Content assesses the actual data values, uncovering patterns, outliers and discrepancies with the data itself. It’s focused on the quality of individual pieces of data.
Relationship explores the connections, similarities, differences and dependencies between data sets.
Steps to Success
Now that we understand the significance of data profiling, let’s explore the steps to conduct effective data profiling before embarking on a data migration project:
Identify and Collect Data Sources: Begin by identifying all the data sources that will be involved in the migration. This includes databases, files, APIs, and any other repositories holding your data. Next, gather comprehensive samples of data from each source. Ensure that your samples are representative of the entire dataset to get an accurate picture.
Analyse and Document: Use data profiling tools and techniques to look for patterns, outliers, and discrepancies. Assess data completeness, accuracy, and consistency, and document your findings in detail. This will serve as a reference throughout the migration project and beyond.
Build a Data Map: Use the insights gained from data profiling to create a detailed data mapping plan. This plan defines how data will move from the source to the target system, including transformations, conversions, and validation rules. Be sure to also include a risk assessment with contingency plans so that you’re ready for any challenges that may arise.
Cleanse: Now it’s time to address data quality issues identified during profiling. This may involve deduplication, standardisation, and enrichment to consolidate and unify data sets from different sources.
What to watch out for
While data profiling is essential, it can come with its own set of challenges. Here’s a few to watch out for.
Data Volume: Profiling large datasets can be time-consuming and resource intensive. Be sure to use efficient tools and techniques to handle significant volumes of data.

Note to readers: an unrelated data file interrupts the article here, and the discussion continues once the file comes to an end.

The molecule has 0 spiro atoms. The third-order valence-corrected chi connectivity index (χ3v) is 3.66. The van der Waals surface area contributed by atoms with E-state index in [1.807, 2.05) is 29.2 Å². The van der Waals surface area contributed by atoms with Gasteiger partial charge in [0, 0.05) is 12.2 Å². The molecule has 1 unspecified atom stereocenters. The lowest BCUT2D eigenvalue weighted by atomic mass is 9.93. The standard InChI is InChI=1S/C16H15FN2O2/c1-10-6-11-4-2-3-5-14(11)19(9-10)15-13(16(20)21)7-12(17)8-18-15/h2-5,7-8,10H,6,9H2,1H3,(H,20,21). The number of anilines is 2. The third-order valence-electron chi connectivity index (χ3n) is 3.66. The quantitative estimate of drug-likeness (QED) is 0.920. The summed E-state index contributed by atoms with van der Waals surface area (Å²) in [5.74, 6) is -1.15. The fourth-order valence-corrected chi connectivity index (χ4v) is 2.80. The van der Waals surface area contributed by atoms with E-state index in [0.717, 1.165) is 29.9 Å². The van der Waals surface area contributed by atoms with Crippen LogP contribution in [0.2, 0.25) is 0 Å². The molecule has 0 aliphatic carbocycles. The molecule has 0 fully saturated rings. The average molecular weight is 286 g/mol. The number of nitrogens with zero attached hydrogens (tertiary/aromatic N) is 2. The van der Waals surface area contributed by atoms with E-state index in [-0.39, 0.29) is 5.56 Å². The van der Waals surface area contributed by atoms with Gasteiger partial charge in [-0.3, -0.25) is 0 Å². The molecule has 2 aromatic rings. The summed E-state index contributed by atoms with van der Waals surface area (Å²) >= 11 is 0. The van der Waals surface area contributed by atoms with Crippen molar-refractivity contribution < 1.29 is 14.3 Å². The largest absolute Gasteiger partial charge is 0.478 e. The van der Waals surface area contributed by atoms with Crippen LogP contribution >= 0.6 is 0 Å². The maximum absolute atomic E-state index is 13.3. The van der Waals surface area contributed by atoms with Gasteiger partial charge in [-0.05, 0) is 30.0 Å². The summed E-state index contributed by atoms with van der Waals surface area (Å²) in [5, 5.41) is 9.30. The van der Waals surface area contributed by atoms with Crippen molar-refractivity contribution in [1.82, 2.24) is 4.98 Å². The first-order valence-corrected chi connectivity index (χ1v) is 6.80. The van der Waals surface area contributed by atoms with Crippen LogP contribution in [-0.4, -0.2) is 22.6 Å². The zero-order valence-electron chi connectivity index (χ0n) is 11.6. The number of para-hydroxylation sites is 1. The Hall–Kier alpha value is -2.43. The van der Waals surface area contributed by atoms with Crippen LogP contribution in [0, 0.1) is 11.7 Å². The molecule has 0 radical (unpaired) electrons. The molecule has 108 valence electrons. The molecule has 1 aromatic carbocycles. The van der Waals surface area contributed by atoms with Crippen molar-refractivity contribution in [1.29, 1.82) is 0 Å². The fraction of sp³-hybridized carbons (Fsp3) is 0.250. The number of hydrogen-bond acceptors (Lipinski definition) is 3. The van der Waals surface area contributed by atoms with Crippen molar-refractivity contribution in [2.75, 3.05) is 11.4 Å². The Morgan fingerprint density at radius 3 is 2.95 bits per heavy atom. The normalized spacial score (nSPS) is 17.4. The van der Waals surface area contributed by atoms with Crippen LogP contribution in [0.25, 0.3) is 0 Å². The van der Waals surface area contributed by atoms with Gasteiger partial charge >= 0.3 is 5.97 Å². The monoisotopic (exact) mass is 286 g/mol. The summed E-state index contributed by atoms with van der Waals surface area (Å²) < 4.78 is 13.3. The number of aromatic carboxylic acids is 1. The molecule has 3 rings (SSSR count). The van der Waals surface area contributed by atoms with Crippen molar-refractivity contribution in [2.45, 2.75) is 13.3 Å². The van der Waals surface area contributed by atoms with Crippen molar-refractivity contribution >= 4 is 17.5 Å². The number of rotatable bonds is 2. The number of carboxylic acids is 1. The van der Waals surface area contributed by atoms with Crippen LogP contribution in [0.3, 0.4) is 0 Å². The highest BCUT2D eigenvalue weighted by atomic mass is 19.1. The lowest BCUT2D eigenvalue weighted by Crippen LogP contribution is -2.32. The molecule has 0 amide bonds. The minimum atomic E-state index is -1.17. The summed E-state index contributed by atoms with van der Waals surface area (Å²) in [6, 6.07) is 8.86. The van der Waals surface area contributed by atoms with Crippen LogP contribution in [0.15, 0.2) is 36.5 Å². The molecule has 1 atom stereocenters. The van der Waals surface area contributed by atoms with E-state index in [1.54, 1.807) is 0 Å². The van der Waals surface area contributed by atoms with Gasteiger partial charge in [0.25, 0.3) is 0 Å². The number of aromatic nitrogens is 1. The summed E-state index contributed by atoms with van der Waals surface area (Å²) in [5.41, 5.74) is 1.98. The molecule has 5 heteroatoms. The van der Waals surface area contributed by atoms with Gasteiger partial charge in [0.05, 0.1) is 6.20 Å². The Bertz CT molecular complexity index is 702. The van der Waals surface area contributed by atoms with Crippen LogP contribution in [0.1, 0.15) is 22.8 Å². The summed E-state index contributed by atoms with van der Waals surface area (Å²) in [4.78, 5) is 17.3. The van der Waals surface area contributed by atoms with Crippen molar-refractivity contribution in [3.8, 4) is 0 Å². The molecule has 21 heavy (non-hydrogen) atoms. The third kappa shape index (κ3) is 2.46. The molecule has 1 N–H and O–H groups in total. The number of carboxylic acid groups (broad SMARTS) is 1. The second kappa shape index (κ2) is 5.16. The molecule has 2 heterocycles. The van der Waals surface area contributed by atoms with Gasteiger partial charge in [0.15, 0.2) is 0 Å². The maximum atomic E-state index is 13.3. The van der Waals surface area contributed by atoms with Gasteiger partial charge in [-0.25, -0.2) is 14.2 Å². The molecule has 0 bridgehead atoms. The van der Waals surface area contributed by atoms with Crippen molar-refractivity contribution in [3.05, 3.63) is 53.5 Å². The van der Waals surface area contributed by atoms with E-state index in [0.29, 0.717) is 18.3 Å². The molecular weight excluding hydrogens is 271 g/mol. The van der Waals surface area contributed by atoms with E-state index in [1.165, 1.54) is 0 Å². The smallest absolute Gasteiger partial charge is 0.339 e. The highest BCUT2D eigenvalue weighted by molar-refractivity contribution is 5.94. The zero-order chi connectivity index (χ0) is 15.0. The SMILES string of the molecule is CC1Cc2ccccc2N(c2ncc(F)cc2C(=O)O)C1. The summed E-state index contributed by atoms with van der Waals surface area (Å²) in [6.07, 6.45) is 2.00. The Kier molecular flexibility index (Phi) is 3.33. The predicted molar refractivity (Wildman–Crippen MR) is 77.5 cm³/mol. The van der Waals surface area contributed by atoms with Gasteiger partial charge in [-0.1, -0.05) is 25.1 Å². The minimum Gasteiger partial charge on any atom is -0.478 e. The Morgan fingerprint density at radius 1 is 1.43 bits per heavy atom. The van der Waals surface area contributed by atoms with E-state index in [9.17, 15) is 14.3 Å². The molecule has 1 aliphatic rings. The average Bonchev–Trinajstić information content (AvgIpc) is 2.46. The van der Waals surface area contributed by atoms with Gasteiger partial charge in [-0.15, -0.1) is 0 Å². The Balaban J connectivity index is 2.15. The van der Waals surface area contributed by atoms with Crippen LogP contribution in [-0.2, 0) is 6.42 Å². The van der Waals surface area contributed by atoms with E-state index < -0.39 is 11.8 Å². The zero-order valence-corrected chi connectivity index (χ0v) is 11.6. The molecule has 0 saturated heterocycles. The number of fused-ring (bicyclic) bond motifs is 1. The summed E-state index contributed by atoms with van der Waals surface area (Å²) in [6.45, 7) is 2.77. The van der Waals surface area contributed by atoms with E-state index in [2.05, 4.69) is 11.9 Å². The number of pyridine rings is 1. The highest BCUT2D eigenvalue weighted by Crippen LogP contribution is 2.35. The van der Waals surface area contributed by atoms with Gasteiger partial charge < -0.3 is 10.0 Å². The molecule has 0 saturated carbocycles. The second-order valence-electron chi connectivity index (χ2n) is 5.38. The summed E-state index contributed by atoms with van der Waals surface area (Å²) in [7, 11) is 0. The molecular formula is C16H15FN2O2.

Data Variability: Data can vary in format, structure, and quality. Profiling must account for these variations so that you can get accurate insights off the back of it.
Integration Complexity: Profiling multiple data sources with different formats and schemas can leave you tied in knots, so be sure to follow the steps so that integration challenges can be avoided when merging profiling results.
Data Privacy: Ensuring that sensitive data remains confidential during profiling can be challenging. Proper data anonymisation and security measures are essential.
Maintenance: Profiling results should be regularly updated to account for changes in the source data. Have a plan in place for ongoing maintenance and monitoring.
Data profiling is not just a preliminary step in data migration; it is the compass that guides you through the entire journey. By understanding the nuances, quality, and structure of your data, you can mitigate risks, allocate resources effectively, and ensure a successful migration. It also helps you set realistic timeframes and budgets, so if you need a specialist to help you profile your data and establish a clear path for migration get in touch. We’d love to help.